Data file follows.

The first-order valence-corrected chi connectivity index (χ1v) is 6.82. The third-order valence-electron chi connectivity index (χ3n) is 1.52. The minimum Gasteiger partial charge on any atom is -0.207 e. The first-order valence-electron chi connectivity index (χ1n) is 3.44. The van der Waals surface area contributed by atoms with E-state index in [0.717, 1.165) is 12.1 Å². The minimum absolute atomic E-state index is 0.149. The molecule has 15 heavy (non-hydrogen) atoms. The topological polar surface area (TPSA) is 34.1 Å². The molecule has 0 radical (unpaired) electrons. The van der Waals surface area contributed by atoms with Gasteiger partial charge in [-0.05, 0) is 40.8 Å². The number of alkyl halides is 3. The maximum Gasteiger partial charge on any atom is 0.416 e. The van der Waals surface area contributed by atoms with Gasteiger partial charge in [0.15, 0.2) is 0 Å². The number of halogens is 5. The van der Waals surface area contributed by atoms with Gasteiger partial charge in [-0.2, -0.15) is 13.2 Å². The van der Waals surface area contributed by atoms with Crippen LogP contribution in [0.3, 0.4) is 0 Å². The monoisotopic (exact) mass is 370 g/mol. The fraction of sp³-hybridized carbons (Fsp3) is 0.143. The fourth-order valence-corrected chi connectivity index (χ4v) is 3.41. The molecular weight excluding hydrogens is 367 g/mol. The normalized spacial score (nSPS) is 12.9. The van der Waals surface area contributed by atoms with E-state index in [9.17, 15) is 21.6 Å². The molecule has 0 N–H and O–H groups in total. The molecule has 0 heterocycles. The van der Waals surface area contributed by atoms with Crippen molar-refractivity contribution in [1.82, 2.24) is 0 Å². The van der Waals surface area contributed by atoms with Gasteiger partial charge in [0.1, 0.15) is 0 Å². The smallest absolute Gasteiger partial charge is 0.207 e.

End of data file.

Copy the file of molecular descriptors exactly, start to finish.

The first-order valence-corrected chi connectivity index (χ1v) is 6.82. The third-order valence-electron chi connectivity index (χ3n) is 1.52. The minimum Gasteiger partial charge on any atom is -0.207 e. The first-order valence-electron chi connectivity index (χ1n) is 3.44. The van der Waals surface area contributed by atoms with E-state index in [0.717, 1.165) is 12.1 Å². The minimum absolute atomic E-state index is 0.149. The molecule has 15 heavy (non-hydrogen) atoms. The topological polar surface area (TPSA) is 34.1 Å². The molecule has 0 radical (unpaired) electrons. The van der Waals surface area contributed by atoms with Gasteiger partial charge in [-0.05, 0) is 40.8 Å². The number of alkyl halides is 3. The maximum Gasteiger partial charge on any atom is 0.416 e. The van der Waals surface area contributed by atoms with Gasteiger partial charge in [0.15, 0.2) is 0 Å². The number of halogens is 5. The van der Waals surface area contributed by atoms with Gasteiger partial charge in [-0.2, -0.15) is 13.2 Å². The van der Waals surface area contributed by atoms with Crippen LogP contribution in [0.3, 0.4) is 0 Å². The monoisotopic (exact) mass is 370 g/mol. The fraction of sp³-hybridized carbons (Fsp3) is 0.143. The fourth-order valence-corrected chi connectivity index (χ4v) is 3.41. The molecular weight excluding hydrogens is 367 g/mol. The normalized spacial score (nSPS) is 12.9. The van der Waals surface area contributed by atoms with E-state index in [9.17, 15) is 21.6 Å². The molecule has 0 N–H and O–H groups in total. The molecule has 0 heterocycles. The van der Waals surface area contributed by atoms with Crippen molar-refractivity contribution in [1.82, 2.24) is 0 Å². The van der Waals surface area contributed by atoms with Gasteiger partial charge in [0.1, 0.15) is 0 Å². The smallest absolute Gasteiger partial charge is 0.207 e.